Facebook is a company that makes money by selling its user base to advertisers. Deal with it. If you want to use the platform then you need to get with the program. You are the commodity. You are not the customer (unless you buy ads). Sometimes Facebook will change the way they do business. Businesses do that. They announce these changes. It’s not hard. If you hear a nasty rumour about how Facebook is out to get you and exploit you – it may well be true. But please go to google.com or snopes.com and do a little research. Just copy and paste your chain-letter style status update into google and see what comes up. Chances are it’ll be a hoax. 90% of the time it is. 9% of the time its something that some conspiracy nut has blown out of proportion – and the other 1% of the time Facebook is doing something to make a bit more money. That’s its job. There’s no such thing as a free lunch.

Two friends, possibly connected by mutual friends, who knows – posted the same status update tonight about a change Facebook made two years ago. A change that wasn’t even really a change, and certainly wasn’t the kind of change this conspiracy laden status suggested it was. Sure. Facebook is going to show you if your friends like or interact with a particular brand or advertisement. Newsflash. This is a social network.

2. The Megachurch Wannabe.

I get it. You are the minister, assistant minister, or student minister at a fantastic church. And you want your church to get Facebook attention. We all do. But this stuff sounds better if other people are talking about it. Not the person who is paid to. Here are some secrets. Nobody likes the overly pious memory verse machine. They get hidden. Nobody likes the walking church bulletin who advertises an event every time they open their mouth. You are not Mark Driscoll. You are not John Piper. You are you. Be you. Let Piper be Piper. Let Driscoll be Driscoll (or point out how bizarre his stream of status updates can be and get lots of hits on your blog). A stream of Piper imitators in one’s status feed is annoying and it dilutes the effectiveness of the original.

Don’t talk too much about your awesome prayer life, sermon, Bible Study, worship session, Bible reading, quiet time, anything a bit jargony that is going to make others feel inadequate or your non-Christian friends and family think you’ve joined a cult. Sure. We all want our non-Christian friends to read our statii and know we are ruled by the Lord Jesus. But not posting drunken pictures on Facebook will help with that impression, as will myriad other things. And a couple of updates per day or week, in proportion to updates about what you are actually thinking or doing would be fine. Thankyou.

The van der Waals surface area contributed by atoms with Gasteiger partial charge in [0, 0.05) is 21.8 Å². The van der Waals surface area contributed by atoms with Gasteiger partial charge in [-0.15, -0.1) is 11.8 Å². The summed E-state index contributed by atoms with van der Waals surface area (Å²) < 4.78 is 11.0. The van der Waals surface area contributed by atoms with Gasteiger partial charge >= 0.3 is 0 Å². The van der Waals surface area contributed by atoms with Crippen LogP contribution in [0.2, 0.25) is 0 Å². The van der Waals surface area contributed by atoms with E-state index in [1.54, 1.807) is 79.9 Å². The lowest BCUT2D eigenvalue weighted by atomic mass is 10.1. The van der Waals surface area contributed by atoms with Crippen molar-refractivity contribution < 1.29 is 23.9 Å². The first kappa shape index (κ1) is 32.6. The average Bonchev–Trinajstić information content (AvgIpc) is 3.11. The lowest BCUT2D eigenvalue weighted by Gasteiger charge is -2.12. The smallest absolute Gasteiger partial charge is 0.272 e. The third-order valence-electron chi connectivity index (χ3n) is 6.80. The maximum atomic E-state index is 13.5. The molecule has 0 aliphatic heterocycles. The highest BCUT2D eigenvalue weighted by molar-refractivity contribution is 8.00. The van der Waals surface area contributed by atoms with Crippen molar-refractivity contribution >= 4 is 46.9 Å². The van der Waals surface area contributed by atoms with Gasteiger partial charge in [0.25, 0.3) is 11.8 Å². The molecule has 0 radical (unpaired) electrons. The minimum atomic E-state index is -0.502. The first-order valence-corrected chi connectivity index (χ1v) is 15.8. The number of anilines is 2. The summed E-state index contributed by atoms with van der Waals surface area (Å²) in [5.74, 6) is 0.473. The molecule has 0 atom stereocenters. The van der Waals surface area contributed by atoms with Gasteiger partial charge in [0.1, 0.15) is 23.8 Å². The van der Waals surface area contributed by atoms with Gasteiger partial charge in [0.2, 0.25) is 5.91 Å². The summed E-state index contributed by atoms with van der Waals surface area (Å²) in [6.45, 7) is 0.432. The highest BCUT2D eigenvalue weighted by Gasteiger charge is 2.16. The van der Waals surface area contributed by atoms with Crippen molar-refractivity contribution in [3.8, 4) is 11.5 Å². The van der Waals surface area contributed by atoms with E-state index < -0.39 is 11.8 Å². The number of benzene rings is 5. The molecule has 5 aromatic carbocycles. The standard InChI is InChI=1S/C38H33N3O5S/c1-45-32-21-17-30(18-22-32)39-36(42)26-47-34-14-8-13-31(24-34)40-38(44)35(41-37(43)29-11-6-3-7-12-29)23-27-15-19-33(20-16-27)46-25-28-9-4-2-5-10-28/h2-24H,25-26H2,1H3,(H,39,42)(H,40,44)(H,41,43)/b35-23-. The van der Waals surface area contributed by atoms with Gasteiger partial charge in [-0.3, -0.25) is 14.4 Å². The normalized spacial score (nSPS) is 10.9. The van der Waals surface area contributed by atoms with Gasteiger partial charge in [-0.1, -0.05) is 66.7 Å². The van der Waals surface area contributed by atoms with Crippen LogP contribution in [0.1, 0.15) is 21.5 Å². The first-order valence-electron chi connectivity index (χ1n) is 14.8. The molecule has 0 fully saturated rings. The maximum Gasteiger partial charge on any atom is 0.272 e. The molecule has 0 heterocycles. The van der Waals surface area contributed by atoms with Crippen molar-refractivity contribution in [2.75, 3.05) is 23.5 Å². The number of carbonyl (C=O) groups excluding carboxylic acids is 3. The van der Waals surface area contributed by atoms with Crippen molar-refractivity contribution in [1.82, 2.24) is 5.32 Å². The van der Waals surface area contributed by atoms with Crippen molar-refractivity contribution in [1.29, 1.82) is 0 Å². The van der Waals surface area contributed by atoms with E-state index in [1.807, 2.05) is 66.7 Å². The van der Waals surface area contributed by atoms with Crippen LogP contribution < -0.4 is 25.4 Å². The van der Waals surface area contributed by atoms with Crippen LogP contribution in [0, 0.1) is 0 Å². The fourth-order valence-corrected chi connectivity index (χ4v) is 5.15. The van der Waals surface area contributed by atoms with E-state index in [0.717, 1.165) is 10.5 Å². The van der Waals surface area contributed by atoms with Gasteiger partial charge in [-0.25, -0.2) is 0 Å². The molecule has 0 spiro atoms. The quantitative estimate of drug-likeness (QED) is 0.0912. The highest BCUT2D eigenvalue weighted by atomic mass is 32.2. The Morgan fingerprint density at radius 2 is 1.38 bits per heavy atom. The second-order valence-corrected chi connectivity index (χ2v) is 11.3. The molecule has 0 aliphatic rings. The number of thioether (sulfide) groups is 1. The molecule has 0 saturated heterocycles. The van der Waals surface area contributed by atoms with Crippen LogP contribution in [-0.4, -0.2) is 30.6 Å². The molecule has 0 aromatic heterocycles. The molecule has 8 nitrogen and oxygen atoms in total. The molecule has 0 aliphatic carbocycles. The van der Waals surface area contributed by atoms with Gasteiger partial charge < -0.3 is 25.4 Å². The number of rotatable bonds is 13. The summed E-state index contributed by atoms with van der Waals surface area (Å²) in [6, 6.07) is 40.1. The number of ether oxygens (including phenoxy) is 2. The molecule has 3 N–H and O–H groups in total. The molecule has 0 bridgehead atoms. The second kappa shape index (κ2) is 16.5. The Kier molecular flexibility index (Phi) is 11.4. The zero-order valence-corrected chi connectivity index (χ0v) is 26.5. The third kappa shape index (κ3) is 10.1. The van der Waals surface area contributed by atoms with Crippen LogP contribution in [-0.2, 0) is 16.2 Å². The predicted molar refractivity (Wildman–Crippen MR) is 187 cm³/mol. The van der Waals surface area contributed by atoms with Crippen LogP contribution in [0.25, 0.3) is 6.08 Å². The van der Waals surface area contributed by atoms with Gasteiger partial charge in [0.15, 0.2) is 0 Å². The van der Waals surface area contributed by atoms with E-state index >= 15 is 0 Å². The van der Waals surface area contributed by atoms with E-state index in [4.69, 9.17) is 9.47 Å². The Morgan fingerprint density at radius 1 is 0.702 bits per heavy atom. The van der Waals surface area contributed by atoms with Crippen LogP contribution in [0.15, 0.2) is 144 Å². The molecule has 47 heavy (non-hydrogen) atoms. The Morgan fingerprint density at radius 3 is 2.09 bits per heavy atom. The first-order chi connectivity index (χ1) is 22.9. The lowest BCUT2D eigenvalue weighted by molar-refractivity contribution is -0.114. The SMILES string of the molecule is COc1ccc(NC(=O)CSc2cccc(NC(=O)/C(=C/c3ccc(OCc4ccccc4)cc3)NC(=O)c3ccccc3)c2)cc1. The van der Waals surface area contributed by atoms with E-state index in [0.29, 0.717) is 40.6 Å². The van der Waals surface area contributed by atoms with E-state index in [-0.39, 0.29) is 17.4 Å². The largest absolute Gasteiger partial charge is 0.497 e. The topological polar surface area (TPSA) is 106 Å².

There are a few subsets of the megachurch wannabe that almost became special categories in this rant. Don’t spread Christian chain status updates about how we want a million people to like Jesus on Facebook, or how if you don’t make something your status for an hour it means you don’t love God. I won’t copy your status. Almost ever. As a general rule. I don’t want to be some sort of status quoting robot. And I love God. I’m sure there are others like me.

The Christian superparent/superspouse. I get it. Your wife is hot. Your daughters are amazing and daddy date worthy (there’s an incredible cringe factor to that term). Your sons are growing up to be real men of God. That’s great. Show us some photos. That’s what Facebook is for. Tell us you’re proud of them. But don’t keep telling me how hot your wife is, or about your plans for an amazing daddy date (seriously. Creepy). We know you love your family.

If you do want to plant a megachurch just follow these ten steps to success.

3. The Oversharer.

I’ve been over this before. But it just keeps happening. Let me state this clearly. As clearly as possible, and with as much love as I can muster.


Ever. And your child doesn’t want to google themselves one day and find out that their potty training produced wonderful shapes. Nor that they had a poosplosion on the carpet. In fact. Nobody wants to know. Especially if one day they are going to visit your house and sit on the chair that was once covered by infant defecation. We get that you love your child and that parenting can be a funny and frustrating process. But you don’t need to rub our virtual noses in it.